“…as a Christian and a feminist, the most important message I can carry and fight for is the sacredness of each human life, and reproductive rights for all women is a crucial part of that: It is a moral necessity that we not be forced to bring children into the world for whom we cannot be responsible and adoring and present. We must not inflict life on children who will be resented; we must not inflict unwanted children on society.”

I wonder if, given the current issue she has (rightly, in my view) taken up, she might want to reconsider the way that she spoke of these other children.

Avinu Malkeinu

Our father, our king, be gracious with us and answer us, though we have no worthy deeds; treat us with charity and kindness, and save us.

Avinu malkeinu sh’ma kolenu / Our father our king, hear our voice.

photo 1 (9)

Avinu malkeinu chatanu l’faneycha / Our father our king, we have sinned before you

photo 1 (10)

Avinu malkeinu chamol aleynu / Our father our king, Have compassion upon us

Ve’al olaleynu vetapeinu / and upon our children

photo 3 (6)

Avinu malkeinu / Our father our king

Kaleh dever / Bring an end to pestilence,

vecherev vera’av mealeynu / war, and famine around us

Avinu malkeinu / Our father our king,

kaleh chol tsar / Bring an end to all trouble

Umastin mealeynu / and oppression around us

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Avinu malkeinu / Our father our king

Avinu malkeinu / Our father our king

Kat’veinu besefer chayim tovim / Inscribe us in the book of life

Avinu malkeinu chadesh aleynu / Our father our king, renew upon us

Chadesh aleynu shanah tovah / Renew upon us a good year

Sh’ma kolenu / Hear our voice

Sh’ma kolenu / Hear our voice

Sh’ma kolenu / Hear our voice

Avinu malkeinu / Our father our king

Avinu malkeinu / Our father our king

Chadesh aleynu shanah tovah / Renew upon us a good year

photo 5 (2)

Avinu malkeinu / Our father our king

Sh’ma kolenu / Hear our voice

Sh’ma kolenu / Hear our voice

Sh’ma kolenu / Hear our voice

Sh’ma kolenu / Hear our voice

photo 4 (3)

[Click here]

Tactical Thomism

photo 1 (8)Pretty frequently, especially during the summer, volunteer groups come spend a day working for the nonprofit that is my day job. They take the ferry over from Battery Park to Governors Island and for a couple of hours they get to do some of the hands-on aquaculture work that the kids do year-round– the students at the school the nonprofit supports, I mean, who spend their afternoons learning how to drive (and build) boats and raise oysters and SCUBA dive in the Harbor.  For a couple of hours, these adult volunteers get a taste of that life, and one of my favorite things is watching them as they do.

They tend to be earnest knowledge workers of various kinds– fledgling lawyers, software developers, that sort of thing. They always have water bottles and they’re always in that strange mood that white collar people are in when they see their colleagues in shorts and t-shirts.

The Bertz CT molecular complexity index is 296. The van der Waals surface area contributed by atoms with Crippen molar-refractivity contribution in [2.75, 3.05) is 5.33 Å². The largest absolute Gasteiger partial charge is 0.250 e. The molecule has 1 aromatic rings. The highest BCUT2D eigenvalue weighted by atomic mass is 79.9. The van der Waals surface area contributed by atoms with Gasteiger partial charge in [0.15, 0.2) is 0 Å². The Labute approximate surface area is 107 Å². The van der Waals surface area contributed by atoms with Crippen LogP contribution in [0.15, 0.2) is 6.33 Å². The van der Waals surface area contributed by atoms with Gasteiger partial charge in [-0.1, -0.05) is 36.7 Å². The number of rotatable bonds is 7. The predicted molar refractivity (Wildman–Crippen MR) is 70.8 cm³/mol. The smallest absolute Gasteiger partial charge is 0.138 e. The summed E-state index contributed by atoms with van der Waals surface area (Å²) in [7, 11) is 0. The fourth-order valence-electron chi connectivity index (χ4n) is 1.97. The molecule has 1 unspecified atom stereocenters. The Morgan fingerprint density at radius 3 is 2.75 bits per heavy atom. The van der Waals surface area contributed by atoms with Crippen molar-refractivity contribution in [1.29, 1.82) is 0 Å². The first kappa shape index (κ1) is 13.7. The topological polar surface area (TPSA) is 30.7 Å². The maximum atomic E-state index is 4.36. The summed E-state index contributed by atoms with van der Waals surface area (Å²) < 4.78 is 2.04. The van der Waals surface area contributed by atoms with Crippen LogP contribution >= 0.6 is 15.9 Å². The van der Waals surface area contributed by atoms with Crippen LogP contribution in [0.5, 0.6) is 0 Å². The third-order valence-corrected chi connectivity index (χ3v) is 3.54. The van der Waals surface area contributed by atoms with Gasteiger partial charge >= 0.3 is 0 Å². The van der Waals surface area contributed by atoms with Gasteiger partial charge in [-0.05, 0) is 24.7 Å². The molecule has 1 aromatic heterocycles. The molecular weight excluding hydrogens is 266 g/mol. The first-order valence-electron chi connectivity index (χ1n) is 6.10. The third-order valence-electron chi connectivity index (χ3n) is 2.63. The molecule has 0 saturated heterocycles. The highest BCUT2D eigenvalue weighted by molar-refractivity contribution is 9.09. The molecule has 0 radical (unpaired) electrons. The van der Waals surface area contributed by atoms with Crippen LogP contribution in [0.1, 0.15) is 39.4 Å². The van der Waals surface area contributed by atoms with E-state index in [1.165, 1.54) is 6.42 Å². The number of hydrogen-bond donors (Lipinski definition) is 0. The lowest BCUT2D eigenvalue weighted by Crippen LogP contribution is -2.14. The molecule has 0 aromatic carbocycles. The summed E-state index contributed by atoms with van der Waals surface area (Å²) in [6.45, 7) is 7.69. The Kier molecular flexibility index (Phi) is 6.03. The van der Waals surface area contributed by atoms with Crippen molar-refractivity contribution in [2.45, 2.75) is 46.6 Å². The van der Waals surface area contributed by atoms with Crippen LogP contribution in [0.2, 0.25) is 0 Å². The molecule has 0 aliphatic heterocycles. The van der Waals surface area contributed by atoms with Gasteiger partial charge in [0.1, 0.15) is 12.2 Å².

Today the group was from a data analysis company called  Its mission is to make public data accessible.  I think this is probably a very worthy mission.  Today, they learned to haul heavy stacks of trays full of half-grown oysters out of  the East River; to tell the difference between several month old baby oysters and yearlings who had detached from their parent clusters; to clean the fouled trays and re-stack the oysters properly; to tie two half-hitches in the bridles that truss up the stacks of trays that hold the oysters, and to lower the trays back down again into the water, where they’ll spend another year– or however long they need– feeding on algae and growing big enough to get deposited on the reefs that the students will monitor and tend.

The hatchery manager, showing one of the data analysts how to snug up the half-hitches tightly, says: “do you have good finger strength?”

“Well,” she says., “..I type a lot.”

A friend and I used to bat around the idea of creating a curriculum of what we called Tactical Thomism, modeled on Tactical Urbanism.  It’d be a set of experiences that demonstrate the reality of good philosophy.  I don’t really know enough yet to call myself a thomist, but I will anyway.  And it seems to me that this oyster-farming workshop could well be a part of such a curriculum.  It at least teaches, on a primal level, the reality that we are physical creatures who live in a physical world; it teaches the pleasure of movement and of learning physical skill; it teaches that when you do some of the tending and keeping that Adam was made to do, you feel… human, you feel human.

I came home today on the F train covered in Harbor mud, because I’d spent a little bit of the day working alongside them.  It’s been a while since I’d done that: ridden the train smelling faintly of the Harbor.   It’s not an objectionable smell– not after the Clean Water Act of 1972 and years of remediation.  But it is not a smell you get if you analyze data all day.  And I’m happy for myself, and happy for the data analysts.  This is a good world.

Honey through the Comb Sifting



If I were a musician, here’s what I’d do: I’d take the music of Borodin and set the Song of Songs to it.  Because that’s basically what Robert Wright and George Forrest did with Kismet.  Yes, I know that a) it’s schlocky 20th C. Broadway, and b) it only even ATTEMPTS to be “middle eastern” via a vaguely Arabian Nights/pop-Islamic set of cultural references.

But still.  I’m pretty sure that if you want to get at least a hint, as much as you can, as a modern person, of what the culture and images and emotion and juice were that Solomon was working with in the Song, you could do worse than to listen to “And This is My Beloved” and “Night of My Nights.”